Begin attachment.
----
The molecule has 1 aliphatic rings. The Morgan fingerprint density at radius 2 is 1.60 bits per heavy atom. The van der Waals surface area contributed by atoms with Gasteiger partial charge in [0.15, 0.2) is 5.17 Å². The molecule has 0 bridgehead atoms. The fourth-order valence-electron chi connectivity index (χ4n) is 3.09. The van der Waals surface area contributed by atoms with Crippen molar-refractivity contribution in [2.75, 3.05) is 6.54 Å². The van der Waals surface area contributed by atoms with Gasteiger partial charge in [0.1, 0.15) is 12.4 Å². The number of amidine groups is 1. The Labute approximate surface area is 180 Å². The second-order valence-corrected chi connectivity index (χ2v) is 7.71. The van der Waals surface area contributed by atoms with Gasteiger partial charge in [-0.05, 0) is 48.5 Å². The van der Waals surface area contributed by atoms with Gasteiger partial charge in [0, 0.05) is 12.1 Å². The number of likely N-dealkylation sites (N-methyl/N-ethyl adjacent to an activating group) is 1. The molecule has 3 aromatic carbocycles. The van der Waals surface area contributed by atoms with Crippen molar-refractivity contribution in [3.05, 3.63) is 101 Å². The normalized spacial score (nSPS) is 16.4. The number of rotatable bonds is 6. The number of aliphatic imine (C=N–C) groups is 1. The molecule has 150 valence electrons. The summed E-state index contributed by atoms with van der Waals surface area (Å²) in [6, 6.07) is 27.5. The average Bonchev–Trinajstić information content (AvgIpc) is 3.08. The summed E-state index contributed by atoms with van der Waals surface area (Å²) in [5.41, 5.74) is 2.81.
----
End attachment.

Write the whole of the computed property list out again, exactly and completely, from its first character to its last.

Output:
The molecule has 1 aliphatic rings. The Morgan fingerprint density at radius 2 is 1.60 bits per heavy atom. The van der Waals surface area contributed by atoms with Gasteiger partial charge in [0.15, 0.2) is 5.17 Å². The molecule has 0 bridgehead atoms. The fourth-order valence-electron chi connectivity index (χ4n) is 3.09. The van der Waals surface area contributed by atoms with Crippen molar-refractivity contribution in [2.75, 3.05) is 6.54 Å². The van der Waals surface area contributed by atoms with Gasteiger partial charge in [0.1, 0.15) is 12.4 Å². The number of amidine groups is 1. The Labute approximate surface area is 180 Å². The second-order valence-corrected chi connectivity index (χ2v) is 7.71. The van der Waals surface area contributed by atoms with Gasteiger partial charge in [-0.05, 0) is 48.5 Å². The van der Waals surface area contributed by atoms with Gasteiger partial charge in [0, 0.05) is 12.1 Å². The number of likely N-dealkylation sites (N-methyl/N-ethyl adjacent to an activating group) is 1. The molecule has 3 aromatic carbocycles. The van der Waals surface area contributed by atoms with Crippen molar-refractivity contribution in [3.05, 3.63) is 101 Å². The normalized spacial score (nSPS) is 16.4. The number of rotatable bonds is 6. The number of aliphatic imine (C=N–C) groups is 1. The molecule has 150 valence electrons. The summed E-state index contributed by atoms with van der Waals surface area (Å²) in [6, 6.07) is 27.5. The average Bonchev–Trinajstić information content (AvgIpc) is 3.08. The summed E-state index contributed by atoms with van der Waals surface area (Å²) in [5.41, 5.74) is 2.81.